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Article
July 1931

PROGRESSIVE DEAFNESS, OTOSCLEROSIS AND DISEASES OF THE LABYRINTH

Author Affiliations

OTTAWA, CANADA

Arch Otolaryngol. 1931;14(1):86-97. doi:10.1001/archotol.1931.03580020094014
Abstract

In the past year Lange1 has given the results of his study of the early pathologic changes in otosclerosis. The material used consisted of sixty-six temporal bones from forty-five patients.

The site of the foci was noted as follows: oval window alone, twenty-two; both windows, seven, and round window alone, four. In only two of the forty-five cases were the windows free. Of the twentyone cases in which both sides were examined, twenty showed symmetrical areas of disease on both sides.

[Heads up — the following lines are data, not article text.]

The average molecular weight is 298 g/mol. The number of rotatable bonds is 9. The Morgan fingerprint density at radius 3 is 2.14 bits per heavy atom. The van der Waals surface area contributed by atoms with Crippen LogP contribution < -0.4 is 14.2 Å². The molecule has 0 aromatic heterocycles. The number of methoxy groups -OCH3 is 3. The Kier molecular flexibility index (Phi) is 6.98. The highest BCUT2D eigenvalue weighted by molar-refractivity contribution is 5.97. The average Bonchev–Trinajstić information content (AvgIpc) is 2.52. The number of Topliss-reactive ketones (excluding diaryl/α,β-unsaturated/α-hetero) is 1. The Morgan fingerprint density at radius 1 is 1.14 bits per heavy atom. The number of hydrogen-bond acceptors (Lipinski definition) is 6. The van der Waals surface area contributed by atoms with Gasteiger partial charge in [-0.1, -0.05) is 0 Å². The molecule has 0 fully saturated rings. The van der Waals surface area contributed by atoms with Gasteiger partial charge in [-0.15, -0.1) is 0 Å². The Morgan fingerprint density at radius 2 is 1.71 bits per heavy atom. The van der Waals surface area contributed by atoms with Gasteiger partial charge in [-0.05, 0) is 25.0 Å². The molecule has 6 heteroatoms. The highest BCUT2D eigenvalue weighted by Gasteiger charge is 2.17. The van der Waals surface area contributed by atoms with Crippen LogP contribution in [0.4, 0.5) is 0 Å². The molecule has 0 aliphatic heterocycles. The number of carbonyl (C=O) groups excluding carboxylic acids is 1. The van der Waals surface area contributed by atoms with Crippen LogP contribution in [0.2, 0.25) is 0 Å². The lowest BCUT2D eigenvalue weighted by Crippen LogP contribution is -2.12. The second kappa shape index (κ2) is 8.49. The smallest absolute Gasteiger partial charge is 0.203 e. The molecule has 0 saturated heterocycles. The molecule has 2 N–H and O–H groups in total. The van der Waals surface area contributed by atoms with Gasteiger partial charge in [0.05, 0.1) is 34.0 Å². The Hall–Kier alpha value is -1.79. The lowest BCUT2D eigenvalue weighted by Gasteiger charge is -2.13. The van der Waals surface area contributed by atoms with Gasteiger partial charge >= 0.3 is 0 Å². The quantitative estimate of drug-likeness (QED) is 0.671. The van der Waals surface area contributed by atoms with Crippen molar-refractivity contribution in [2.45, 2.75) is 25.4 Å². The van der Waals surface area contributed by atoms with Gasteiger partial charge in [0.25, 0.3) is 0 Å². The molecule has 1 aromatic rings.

For the study of the early stages, Lange chose not the manifest foci on the promontory, but other smaller areas in the rest of the labyrinth capsule. He stated that in the latter situation the process differs considerably from that on the promontory, as at the windows hypertrophy is a prominent feature. The enchondral bone here is very thin and receives a better supply of blood from the

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